Journal of Postgraduate Medicine
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Year : 2007  |  Volume : 53  |  Issue : 4  |  Page : 275-276  

Exposure to blood-borne viruses among healthcare workers in a tertiary care hospital in south India

I Bairy, SP Rao, A Dey 
 Department of Microbiology, Kasturba Medical College, Manipal - 576 104, India

Correspondence Address:
I Bairy
Department of Microbiology, Kasturba Medical College, Manipal - 576 104

How to cite this article:
Bairy I, Rao S P, Dey A. Exposure to blood-borne viruses among healthcare workers in a tertiary care hospital in south India.J Postgrad Med 2007;53:275-276

How to cite this URL:
Bairy I, Rao S P, Dey A. Exposure to blood-borne viruses among healthcare workers in a tertiary care hospital in south India. J Postgrad Med [serial online] 2007 [cited 2023 Feb 6 ];53:275-276
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Full Text


Healthcare workers (HCWs) are potentially at risk for human immunodeficiency virus (HIV), hepatitis B virus (HBV) and hepatitis C virus (HCV) infection through occupational exposures to blood and bloody body fluids. The first report of a HCW infected with the HIV by a needlestick, published in a medical journal in 1984, [1] launched a new era of concern about the occupational transmission of blood-borne pathogens. The risk of HIV transmission after a percutaneous exposure to HIV infected blood has been estimated to be approximately 0.3% and after a mucous membrane exposure its about 0.09%.The risk of developing hepatitis B on exposure to HBsAg and HBeAg positive patients was 22-31% whereas by comparison, exposure from HBsAg positive but HBeAg negative blood was 1-6%. The average incidence of anti-HCV seroconversion after accidental percutaneous exposure from an HCV positive source is 1.8% [range 0-7%]. [2] A study by Mehta et al . in a tertiary care hospital, Mumbai, found that 380 HCWs got needlestick injuries in a six-year (1998-2003) time span in their hospital. [3]

We report a two-year prospective study of needlestick and sharp injuries among the HCWs in our 1400-bed, tertiary care referral hospital where >1000 HCWs are annually at risk of getting occupational accidental exposures. Over a period of two years, from April 2004 to March 2006, a total number of 78 cases of accidental exposures were reported. For all these cases, adequate counseling was done, relevant proforma was filled up and their written consent taken before including them in this study. The study was approved by our hospital ethical committee review board and thereafter a baseline status for anti-HIV, HBsAg and anti-HCV antibody testing was done using ELISA for all of them. All the HCWs were followed up to six months by serological testing according to the United States public health service guidelines to detect any seroconversion among them. [2] Out of the 78 reported cases (49 medical doctors, 20 dental doctors, six nursing sisters and three laboratory technicians), 60 of them had needlestick injuries (including hollow bore intravenous needle and solid surgical suture needle), there were 15 cases of sharp cut like scalpel and dental instruments' cut and three cases had blood splash on eyes. Among these 78 cases, 43 HCWs got exposure from known serologically tested HIV, HBV and HCV negative patients, 15 got exposure from HIV seropositive patients and two HCWs were exposed to HBsAg positive patients. A total of 18 HCWs got occupational exposure from OPD patients and the sero-status of those patients was unknown. All the 15 HCWs who got HIV exposure were started HIV-PEP drugs immediately after evaluation and counseling. Nine out of them were given a basic regimen and the rest of them were given expanded regimen according to NACO guidelines. [4] In the two HCWs who got exposure from HBsAg positive patients, one was a non-responder to previous hepatitis B vaccination as his anti-HBs antibody titer was nil. He was treated with hepatitis B immunoglobulin (HBIG) and another full course of hepatitis B vaccine as routine schedule. And the other person's anti-HBs antibody titer was >110 mIU/ml, therefore no intervention was done for him as per CDC guidelines. [3] All the HCWs were anti-HIV, HBsAg and anti-HCV antibody negative and physically well till date after two years. The study reflects the need for a safe working environment in all hospitals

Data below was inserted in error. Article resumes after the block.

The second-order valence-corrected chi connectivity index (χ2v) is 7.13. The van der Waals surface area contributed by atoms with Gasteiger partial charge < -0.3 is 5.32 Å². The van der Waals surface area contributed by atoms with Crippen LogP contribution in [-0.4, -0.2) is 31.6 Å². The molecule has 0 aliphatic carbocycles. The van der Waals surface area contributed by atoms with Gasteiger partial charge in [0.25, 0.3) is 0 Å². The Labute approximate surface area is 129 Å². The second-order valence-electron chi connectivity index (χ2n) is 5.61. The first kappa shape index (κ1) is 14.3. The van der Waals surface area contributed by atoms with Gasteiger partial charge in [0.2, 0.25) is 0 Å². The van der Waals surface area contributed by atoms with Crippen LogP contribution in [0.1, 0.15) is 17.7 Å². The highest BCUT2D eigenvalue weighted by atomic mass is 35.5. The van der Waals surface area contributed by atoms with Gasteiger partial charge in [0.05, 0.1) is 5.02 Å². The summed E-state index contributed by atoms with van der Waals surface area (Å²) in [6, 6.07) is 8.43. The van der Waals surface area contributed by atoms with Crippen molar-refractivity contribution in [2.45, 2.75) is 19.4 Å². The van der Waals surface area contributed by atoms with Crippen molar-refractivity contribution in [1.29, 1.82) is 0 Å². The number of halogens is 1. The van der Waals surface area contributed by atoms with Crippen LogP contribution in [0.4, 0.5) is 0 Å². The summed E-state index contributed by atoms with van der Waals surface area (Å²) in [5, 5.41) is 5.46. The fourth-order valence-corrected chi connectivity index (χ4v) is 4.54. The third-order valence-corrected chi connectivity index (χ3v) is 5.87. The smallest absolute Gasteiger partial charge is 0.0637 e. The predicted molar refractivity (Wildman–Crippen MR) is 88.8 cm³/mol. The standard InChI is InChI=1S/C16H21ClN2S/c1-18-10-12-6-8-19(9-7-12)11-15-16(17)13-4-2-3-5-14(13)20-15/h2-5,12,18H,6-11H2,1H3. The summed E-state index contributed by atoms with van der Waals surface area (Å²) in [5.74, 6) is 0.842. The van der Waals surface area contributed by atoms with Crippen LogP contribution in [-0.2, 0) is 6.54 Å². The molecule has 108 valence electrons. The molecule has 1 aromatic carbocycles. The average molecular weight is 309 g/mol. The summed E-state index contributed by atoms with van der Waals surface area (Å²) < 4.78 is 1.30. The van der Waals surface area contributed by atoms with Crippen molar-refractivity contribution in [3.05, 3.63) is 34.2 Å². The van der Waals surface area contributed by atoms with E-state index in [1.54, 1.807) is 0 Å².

To conclude, although preventing blood exposure is the primary way of preventing occupationally acquired blood-borne viruses appropriate post exposure management is an important element of workplace safety. This requires constant education at regular intervals for every HCW.


1Needlestick transmission of HTLV-III from a patient infected in Africa. Lancet 1984;2:1376-7.
2US Public Health Service. Updated U.S. Public Health Service Guidelines for the Management of Occupational Exposures to HBV, HCV, and HIV and Recommendations for Postexposure Prophylaxis. MMWR Recomm Rep 2001;50:1-52.
3Mehta A, Rodrigues C, Ghag S, Bavi P, Shenai S, Dastur F. Needlestick injuries in a tertiary care centre in Mumbai, India. J Hosp Infect 2005;60:368-73.
4Guidelines for post exposure prophylaxis. [Last accessed on 2006 Jun 10]. Available from:

Monday, February 6, 2023
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